Monthly Archives: June 2016

Art Properties Description-to-Discovery Project

C00_110Searching for Art Work in the Columbia University Art Collection

For the first time, it is now possible to search for selected works from the Columbia University art collection. Art Properties, Avery Library, is pleased to announce the release of over 2,000 item records for cultural artifacts and works of art. Among the items in this release are more than 400 oil paintings, 650 photographs, 400 drawings, watercolors, and prints, and decorative arts. Also included are records for the entire public outdoor sculpture collection, recent acquisitions to the collection, and highlights from the renowned Sackler Collections of East Asian and Near Eastern art.

This release of descriptive data records in CLIO, the online catalog for Columbia University Libraries, represents approximately 18% of the entire collection stewarded by Art Properties. Additional records will be released on an ongoing basis, making CLIO the primary discovery space for art works in Columbia’s collection. To see a complete listing of the currently available item records:

Below is a sample CLIO record for the work you see above, a portrait of Columbia President Frederick A. P. Barnard, painted by Eastman Johnson in 1886.

CLIOscreenshot-AP

More search tips!

When searching in CLIO for a particular artist or topic, it is possible to narrow search results to show only art works from the collection. To do this, limit Format to “Art Works (Original).” For instance, if you search for “Andy Warhol,” you can limit your format option to see item records for all original works of art by Warhol in the University collection. Other advanced search options include using subject headings such as culture, century, and genre type to expand or narrow your search.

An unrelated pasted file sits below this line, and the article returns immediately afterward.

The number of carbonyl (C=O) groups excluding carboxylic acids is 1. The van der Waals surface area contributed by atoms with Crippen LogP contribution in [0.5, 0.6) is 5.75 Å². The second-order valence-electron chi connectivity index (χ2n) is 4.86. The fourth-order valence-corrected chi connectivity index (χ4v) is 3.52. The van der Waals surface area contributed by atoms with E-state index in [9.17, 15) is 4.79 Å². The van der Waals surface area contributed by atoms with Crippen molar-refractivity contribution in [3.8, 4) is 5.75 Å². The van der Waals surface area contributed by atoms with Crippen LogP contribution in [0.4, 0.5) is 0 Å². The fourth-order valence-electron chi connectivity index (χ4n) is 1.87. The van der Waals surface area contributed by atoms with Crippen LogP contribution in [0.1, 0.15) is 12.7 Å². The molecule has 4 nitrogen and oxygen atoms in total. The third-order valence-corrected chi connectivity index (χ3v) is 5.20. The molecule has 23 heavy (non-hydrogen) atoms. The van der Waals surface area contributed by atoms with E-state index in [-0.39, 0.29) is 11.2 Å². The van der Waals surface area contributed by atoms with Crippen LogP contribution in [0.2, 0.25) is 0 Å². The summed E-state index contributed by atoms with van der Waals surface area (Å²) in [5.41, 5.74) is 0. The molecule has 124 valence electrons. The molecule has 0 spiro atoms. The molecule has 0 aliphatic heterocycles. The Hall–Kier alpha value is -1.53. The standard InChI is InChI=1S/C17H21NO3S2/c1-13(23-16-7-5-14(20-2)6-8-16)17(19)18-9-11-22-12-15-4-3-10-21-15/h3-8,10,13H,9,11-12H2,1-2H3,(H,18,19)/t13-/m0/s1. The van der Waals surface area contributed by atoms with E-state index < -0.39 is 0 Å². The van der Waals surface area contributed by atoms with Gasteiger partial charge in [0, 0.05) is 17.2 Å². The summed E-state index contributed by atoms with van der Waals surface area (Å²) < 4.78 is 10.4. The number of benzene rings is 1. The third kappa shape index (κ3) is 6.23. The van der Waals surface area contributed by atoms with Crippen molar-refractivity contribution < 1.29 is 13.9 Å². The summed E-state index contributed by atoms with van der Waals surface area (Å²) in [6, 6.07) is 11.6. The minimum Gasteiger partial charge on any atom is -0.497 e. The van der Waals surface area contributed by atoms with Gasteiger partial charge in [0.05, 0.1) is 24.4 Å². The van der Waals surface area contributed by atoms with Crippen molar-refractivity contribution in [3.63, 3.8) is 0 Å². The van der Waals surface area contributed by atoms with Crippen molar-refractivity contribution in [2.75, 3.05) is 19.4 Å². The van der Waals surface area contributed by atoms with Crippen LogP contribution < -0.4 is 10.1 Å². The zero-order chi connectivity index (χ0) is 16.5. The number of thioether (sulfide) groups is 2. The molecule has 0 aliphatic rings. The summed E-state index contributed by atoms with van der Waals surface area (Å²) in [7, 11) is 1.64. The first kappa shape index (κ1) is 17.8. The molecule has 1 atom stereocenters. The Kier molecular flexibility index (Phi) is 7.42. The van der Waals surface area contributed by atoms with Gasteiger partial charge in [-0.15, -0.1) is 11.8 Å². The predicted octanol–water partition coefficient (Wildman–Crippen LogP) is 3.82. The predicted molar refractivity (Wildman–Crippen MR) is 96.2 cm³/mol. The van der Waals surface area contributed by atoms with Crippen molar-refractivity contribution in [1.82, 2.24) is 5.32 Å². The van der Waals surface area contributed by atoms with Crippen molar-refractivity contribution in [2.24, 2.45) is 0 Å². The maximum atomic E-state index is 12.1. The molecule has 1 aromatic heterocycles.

The amount of descriptive information that appears in each item record varies, but these records will be enhanced over time as new research is conducted on the collection. Although there are no images attached to these records, Art Properties gradually is advancing in its initiative to digitize the collection and make images available to the public as well.

Our thanks to colleagues in the Columbia University Libraries’ cataloging and technology divisions for their collaboration with staff from the Avery Architectural & Fine Arts Library and Art Properties on development of the Art Properties Description-to-Discovery Project.

Works from the University art collection are available for research and study, curricular integration, and educational programs, as well as for exhibition loans to museums and institutions. To make an appointment to see works from the University art collection, contact Art Properties at 212-854-2877 or artproperties@library.columbia.edu.

 

Viewbooks: Window into America

 

Chicago

Chicago, the city beautiful. Chicago, [194-?] AA735 C4 C4345 S

Viewbooks: Window into America

Curators: Teresa Harris and Lena Newman
June 20, 2016-December 23, 2016
Monday – Friday: 9:00am – 5:00pm

Avery Classics Reading Room, Avery Architectural & Fine Arts Library

Avery Library opens its summer exhibition with a delightful display of selections from its American Viewbooks collection. The exhibit celebrates the completion of our CLIR Hidden Collections grant project